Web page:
EAST BERLIN — A few days before East Germany's first free elections last March, the West German illustrated weekly Stern announced that it would distribute its next issue, free, from a point in central East Berlin.
The result was a melee of thousands of East Germans, thirsty both for Western-style news and the novelty of the magazine's slick presentation.
The scene was one of many that marked the start of an East German love affair with the West German press--an affair that has begun to reshape the face of publishing in both Germanys.
Indeed, there are few examples where the structure of a nation's press has altered so drastically and with such speed.
-- In the six months since the Berlin Wall opened, circulation of East Germany's national newspapers has plummeted a staggering 54.7%, with the two main Communist dailies--Neues Deutschland and its sister youth paper, Junge Welt, losing two-thirds and three-quarters of their circulation, respectively.
-- The current circulation leader in East Germany is the West German mass circulation daily Bild Zeitung--a paper whose recipe of bare breasts, political gossip and occasional genuine scoops with a not-so-gentle right-wing twist made it the former Communist regime's class enemy No. 1.
Bild now sells about 1 million copies daily in the East, roughly the same number as Neues Deutschland at its height. At present, every copy sold is imported from West Germany, but Heiner Bremer, spokesman for Bild's publisher, the Axel Springer Group, says regional editions are already being planned for East German cities such as Leipzig, Rostock and Magdeburg.
"It's a whole new kind of paper for them," Bremer said. "It fills a giant hole in the market."
-- The former East German post office newspaper distribution monopoly collapsed early this year and was replaced by a group of four major West German publishers, who simply carved East Germany into quarters and have operated as general distributors.
A new system is being organized that will divide the ownership between East and West German interests.
-- Nearly 300 West German daily and weekly publications now circulate in East Germany, while the old gray-on-gray look that once marked East German publications has begun to disappear in the colorful fight to remain competitive.
Told that his revamped TV weekly magazine looked exactly like a West German product, senior East German publishing executive Lothar Popp smiled and said, "That's the idea, isn't it?"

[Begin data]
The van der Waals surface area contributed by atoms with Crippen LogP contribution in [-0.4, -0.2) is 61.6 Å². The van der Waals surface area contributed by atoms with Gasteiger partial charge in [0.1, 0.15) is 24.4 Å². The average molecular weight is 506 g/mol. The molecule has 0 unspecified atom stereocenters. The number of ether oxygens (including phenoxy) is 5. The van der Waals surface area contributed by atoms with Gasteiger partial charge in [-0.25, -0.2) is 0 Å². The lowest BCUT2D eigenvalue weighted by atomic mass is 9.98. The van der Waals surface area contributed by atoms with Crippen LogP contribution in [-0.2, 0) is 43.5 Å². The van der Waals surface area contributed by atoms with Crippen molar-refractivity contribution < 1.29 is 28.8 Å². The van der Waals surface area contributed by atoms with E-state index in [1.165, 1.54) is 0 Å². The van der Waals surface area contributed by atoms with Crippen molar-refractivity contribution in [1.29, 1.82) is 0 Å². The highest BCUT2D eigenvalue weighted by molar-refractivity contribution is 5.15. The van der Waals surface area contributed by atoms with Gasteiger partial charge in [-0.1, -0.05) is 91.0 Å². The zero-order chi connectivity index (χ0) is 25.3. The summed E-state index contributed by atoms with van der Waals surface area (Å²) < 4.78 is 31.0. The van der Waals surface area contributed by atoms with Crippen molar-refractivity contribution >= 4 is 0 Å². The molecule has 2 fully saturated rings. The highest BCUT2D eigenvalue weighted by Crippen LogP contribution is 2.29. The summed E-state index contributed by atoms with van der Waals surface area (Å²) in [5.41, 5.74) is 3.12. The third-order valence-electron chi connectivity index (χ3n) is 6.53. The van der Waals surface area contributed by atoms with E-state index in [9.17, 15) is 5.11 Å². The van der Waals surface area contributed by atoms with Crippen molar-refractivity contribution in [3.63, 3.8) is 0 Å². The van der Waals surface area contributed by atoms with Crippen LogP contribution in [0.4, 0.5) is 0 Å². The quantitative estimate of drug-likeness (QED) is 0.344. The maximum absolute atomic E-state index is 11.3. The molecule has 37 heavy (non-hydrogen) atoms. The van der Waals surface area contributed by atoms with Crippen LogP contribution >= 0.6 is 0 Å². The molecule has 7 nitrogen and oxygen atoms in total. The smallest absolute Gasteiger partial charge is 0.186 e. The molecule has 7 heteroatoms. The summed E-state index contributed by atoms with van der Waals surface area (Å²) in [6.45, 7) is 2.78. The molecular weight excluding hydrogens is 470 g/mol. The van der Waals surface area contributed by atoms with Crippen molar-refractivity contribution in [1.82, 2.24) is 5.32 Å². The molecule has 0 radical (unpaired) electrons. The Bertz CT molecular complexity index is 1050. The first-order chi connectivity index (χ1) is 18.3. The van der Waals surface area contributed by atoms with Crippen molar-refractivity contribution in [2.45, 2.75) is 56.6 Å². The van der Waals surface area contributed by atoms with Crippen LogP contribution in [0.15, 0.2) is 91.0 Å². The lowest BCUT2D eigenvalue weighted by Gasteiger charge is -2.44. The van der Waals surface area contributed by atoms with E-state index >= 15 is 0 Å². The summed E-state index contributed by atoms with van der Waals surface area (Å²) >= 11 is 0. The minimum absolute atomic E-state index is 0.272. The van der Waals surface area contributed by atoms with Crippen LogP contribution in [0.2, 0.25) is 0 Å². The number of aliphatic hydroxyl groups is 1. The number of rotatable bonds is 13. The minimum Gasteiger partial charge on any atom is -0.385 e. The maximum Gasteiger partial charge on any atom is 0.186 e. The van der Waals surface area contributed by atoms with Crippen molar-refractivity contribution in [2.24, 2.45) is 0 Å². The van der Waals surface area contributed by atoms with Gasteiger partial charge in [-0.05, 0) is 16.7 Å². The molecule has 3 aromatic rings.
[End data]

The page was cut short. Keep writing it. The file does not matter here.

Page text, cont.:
Major West German publishing houses have also moved quickly to buy into East German publishing groups that see Western help vital for their survival.
Springer, for example, has a stake in eight East German newspapers and expects to invest $250 to $300 million "in the next few years" in East Germany. The high-brow Frankfurter Allegemeine Zeitung has bought into a chain of five East German papers that previously belonged to the Christian Democratic Party.
West German magazine publishing giants such as Bauer Verlag and Gruener & Jahr, have moved for the first time into the newspaper field by forging linkups with smaller, regional East German papers.
(Some West German newspaper publishers see it as the start of a more grandiose, "backdoor" strategy to get into West German newspaper publishing.)
Non-German publishers have also become involved.
Robert Maxwell, who owns Britain's Mirror Group Newspapers, has signed a letter of intent to purchase a sizable stake in one of East Germany's largest publishing houses, the Berliner Group.
The East Berlin-based group has a stable of properties with a combined circulation of about 5 million, including the East German capital's most important paper, the Berliner Zeitung.
The result of this invasion from the West will accelerate the overhaul of what until eight months ago was arguably the most stringent and doctrinaire of all the Communist-controlled media.
"The Hungarians could report fairly freely even before the end of communism there," Bremer said. "They too will look west for a tradition of greater freedom of expression, but neither they nor anyone else can possibly match the intensity that is here. We are also German talking with German."
While the language may be the same, the outlook between East and West German frequently is not.
Nearly half a century of separation has left the two Germanys with outlooks and expectations often as sharply opposed as the political systems under which they once lived.
Nowhere is this gap more visible than in the press.
East Germans may have viewed West German television for the better part of two decades, but West German newspapers are a totally new experience.
Even such basics as the number of pages in a paper tends to separate two cultures that for much of the past 40 years have been at opposite ends of the consumption scale.